• How can the private sector be further encouraged to meet food safety and quality requirements and the demand for healthy foods arising from schools?
  • What actions are needed to integrate small-scale producers better into school food and nutrition programmes in order to supply locally produced healthy foods?
  • What should be done to make the private sector (agricultural producers, processors and traders) consider schools as an attractive market and to feel more responsible for supplying safe and nutritious food to schools (e.g. reliable information, efficient coordination, friendly payment mechanism, adequate regulations, reasonable assurance, tax advantages, others)?

We look forward to an interesting and fruitful dialogue!

Sincerely yours,

Mauricio Rosales
Senior Coordinator of the FAO Project “Developing Capacity for Strengthening Food Security and Nutrition in Selected Countries of the Caucasus and Central Asia”, Agricultural Development Economics Division, Food and Agriculture Organization of the UN (FAO), Italy

Mirjana Gurinovic
PhD Nutrition, Scientific Research Advisor, FAO Nutrition consultant, FAO Regional Symposium coordinator: Sustainable Food Systems for Healthy Diets in Europe and Central Asia, FAO Regional Office for Europe and Central Asia, Hungary

Vladimir Chernigov
President, Social and Industrial Foodservice Institute, an Advisor to the Minister of Agriculture, a member of Intergovernmental Working Groups on food security, nutrition and school feeding, Russian Federation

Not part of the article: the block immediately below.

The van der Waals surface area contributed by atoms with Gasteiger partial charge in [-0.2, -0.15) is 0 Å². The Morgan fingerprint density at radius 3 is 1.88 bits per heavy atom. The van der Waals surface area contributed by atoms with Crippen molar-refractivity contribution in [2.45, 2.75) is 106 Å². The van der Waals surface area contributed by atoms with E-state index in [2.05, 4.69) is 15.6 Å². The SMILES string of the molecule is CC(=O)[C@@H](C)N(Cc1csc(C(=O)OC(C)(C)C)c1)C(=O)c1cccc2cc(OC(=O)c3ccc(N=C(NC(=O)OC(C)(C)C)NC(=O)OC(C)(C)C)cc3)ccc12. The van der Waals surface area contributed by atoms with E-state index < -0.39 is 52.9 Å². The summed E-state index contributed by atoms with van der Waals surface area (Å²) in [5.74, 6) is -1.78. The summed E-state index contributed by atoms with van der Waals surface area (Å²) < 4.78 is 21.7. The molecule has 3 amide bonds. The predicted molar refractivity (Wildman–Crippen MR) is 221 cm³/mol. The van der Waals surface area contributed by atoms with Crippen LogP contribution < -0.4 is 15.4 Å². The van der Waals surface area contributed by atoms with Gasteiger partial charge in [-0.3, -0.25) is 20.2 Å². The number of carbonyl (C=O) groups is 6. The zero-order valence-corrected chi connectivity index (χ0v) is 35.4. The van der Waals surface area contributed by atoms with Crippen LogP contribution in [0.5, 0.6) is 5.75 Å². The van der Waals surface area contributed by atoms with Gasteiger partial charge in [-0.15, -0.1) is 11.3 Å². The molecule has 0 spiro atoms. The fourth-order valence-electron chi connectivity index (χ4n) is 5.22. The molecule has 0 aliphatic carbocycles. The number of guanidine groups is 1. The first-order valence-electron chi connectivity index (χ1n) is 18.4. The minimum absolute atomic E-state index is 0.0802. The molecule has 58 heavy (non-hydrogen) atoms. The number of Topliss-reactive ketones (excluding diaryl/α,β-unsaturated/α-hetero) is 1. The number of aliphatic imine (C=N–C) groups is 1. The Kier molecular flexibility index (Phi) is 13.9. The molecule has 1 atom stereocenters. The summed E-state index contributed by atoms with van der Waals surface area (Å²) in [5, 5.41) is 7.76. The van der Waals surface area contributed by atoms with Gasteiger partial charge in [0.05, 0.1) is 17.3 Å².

Ahmed Raza 
Nutrition and Food Systems Officer, Nutrition and Food Systems Division, Food and Agriculture Organization of the UN (FAO), Italy

FAO’s School Food and Nutrition Taskforce
Nutrition and Food Systems Division, Food and Agriculture Organization of the UN (FAO), Italy

References:

[i] A food system gathers all the elements (environment, people, inputs, processes, infrastructures, institutions, etc.) and activities that relate to the production, processing, distribution, preparation and consumption of food, and the outputs of these activities, including socio-economic and environmental outcomes. FAO (2017) Nutrition and food systems. The High Level Panel of Experts on Food Security and Nutrition (HLPE) of the Committee on World Food Security (CFS) http://www.fao.org/fileadmin/user_upload/hlpe/hlpe_documents/HLPE_Reports/HLPE-Report-12_EN.pdf

[ii] FAO Regional Office for Europe and Central Asia, 2015. Addressing social and economic burden of malnutrition through nutrition-sensitive agricultural and food policies in the region of Europe and Central Asia. In: 39th Session European Commission on Agriculture, FAO REU. Budapest, Hungary, 22 and 23 September 2015. http://www.fao.org/3/a-mo398e.pdf

[iv] School food and nutrition programmes (SFNP) are also referred to: homegrown school meal programmes, multicomponent school meal programmes, school nutrition programmes.

[v] Building More Inclusive, Sustainable and Prosperous Societies in Europe and Central Asia: A common UN vision for the Post-2015 Development Agenda, UNDG, 2017, https://undg.org/wp-content/uploads/2017/01/2017-Regional-Advocacy-Paper-FINAL-19-June-2017.pdf

[vi] Regional Overview of Food Insecurity in Europe and Central Asia, FAO, 2016, http://www.fao.org/3/a-i6877e.pdf

[vii] Addressing social and economic burden of malnutrition through nutrition sensitive agricultural and food policies in the region of Europe and Central Asia, European Commission on Agriculture report, 2015 http://www.fao.org/documents/card/en/c/2551f6bf-34ac-4a8e-88b6-03e03feb9b0f/

[viii] WHO European Childhood Obesity Surveillance Initiative: body mass index and level of overweight among 6–9-year-old children from school year 2007/2008 to school year 2009/2010, WHO, 2014 https://bmcpublichealth.biomedcentral.com/articles/10.1186/1471-2458-14-806

[ix] Aims at impacting long-term outlooks and practices, through hands-on, experience-based, and context specific approaches that are based on understanding of the situation.